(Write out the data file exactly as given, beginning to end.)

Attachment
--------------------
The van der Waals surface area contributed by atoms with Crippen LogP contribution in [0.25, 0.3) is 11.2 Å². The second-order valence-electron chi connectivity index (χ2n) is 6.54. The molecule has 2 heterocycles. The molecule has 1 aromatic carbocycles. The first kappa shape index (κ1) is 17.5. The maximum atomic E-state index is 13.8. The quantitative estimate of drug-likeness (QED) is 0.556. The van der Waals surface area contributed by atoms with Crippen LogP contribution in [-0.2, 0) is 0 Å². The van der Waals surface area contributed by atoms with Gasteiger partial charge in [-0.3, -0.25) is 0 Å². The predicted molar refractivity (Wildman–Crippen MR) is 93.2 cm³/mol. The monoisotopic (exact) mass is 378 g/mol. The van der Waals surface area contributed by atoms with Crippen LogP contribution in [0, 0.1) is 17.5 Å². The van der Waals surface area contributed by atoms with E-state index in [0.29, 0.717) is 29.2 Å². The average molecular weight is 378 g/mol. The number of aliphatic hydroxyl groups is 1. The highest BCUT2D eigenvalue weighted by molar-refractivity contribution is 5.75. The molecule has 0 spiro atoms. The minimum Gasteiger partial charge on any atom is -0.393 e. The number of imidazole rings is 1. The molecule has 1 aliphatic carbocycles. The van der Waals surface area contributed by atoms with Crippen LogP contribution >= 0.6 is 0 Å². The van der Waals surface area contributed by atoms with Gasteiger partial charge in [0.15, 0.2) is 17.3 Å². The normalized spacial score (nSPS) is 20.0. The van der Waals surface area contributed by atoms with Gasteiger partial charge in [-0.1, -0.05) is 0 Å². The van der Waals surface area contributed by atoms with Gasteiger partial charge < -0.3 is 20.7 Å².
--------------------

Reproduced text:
The van der Waals surface area contributed by atoms with Crippen LogP contribution in [0.25, 0.3) is 11.2 Å². The second-order valence-electron chi connectivity index (χ2n) is 6.54. The molecule has 2 heterocycles. The molecule has 1 aromatic carbocycles. The first kappa shape index (κ1) is 17.5. The maximum atomic E-state index is 13.8. The quantitative estimate of drug-likeness (QED) is 0.556. The van der Waals surface area contributed by atoms with Crippen LogP contribution in [-0.2, 0) is 0 Å². The van der Waals surface area contributed by atoms with Gasteiger partial charge in [-0.3, -0.25) is 0 Å². The predicted molar refractivity (Wildman–Crippen MR) is 93.2 cm³/mol. The monoisotopic (exact) mass is 378 g/mol. The van der Waals surface area contributed by atoms with Crippen LogP contribution in [0, 0.1) is 17.5 Å². The van der Waals surface area contributed by atoms with E-state index in [0.29, 0.717) is 29.2 Å². The average molecular weight is 378 g/mol. The number of aliphatic hydroxyl groups is 1. The highest BCUT2D eigenvalue weighted by molar-refractivity contribution is 5.75. The molecule has 0 spiro atoms. The minimum Gasteiger partial charge on any atom is -0.393 e. The number of imidazole rings is 1. The molecule has 1 aliphatic carbocycles. The van der Waals surface area contributed by atoms with Crippen LogP contribution >= 0.6 is 0 Å². The van der Waals surface area contributed by atoms with Gasteiger partial charge in [0.15, 0.2) is 17.3 Å². The normalized spacial score (nSPS) is 20.0. The van der Waals surface area contributed by atoms with Gasteiger partial charge in [-0.1, -0.05) is 0 Å². The van der Waals surface area contributed by atoms with Gasteiger partial charge < -0.3 is 20.7 Å².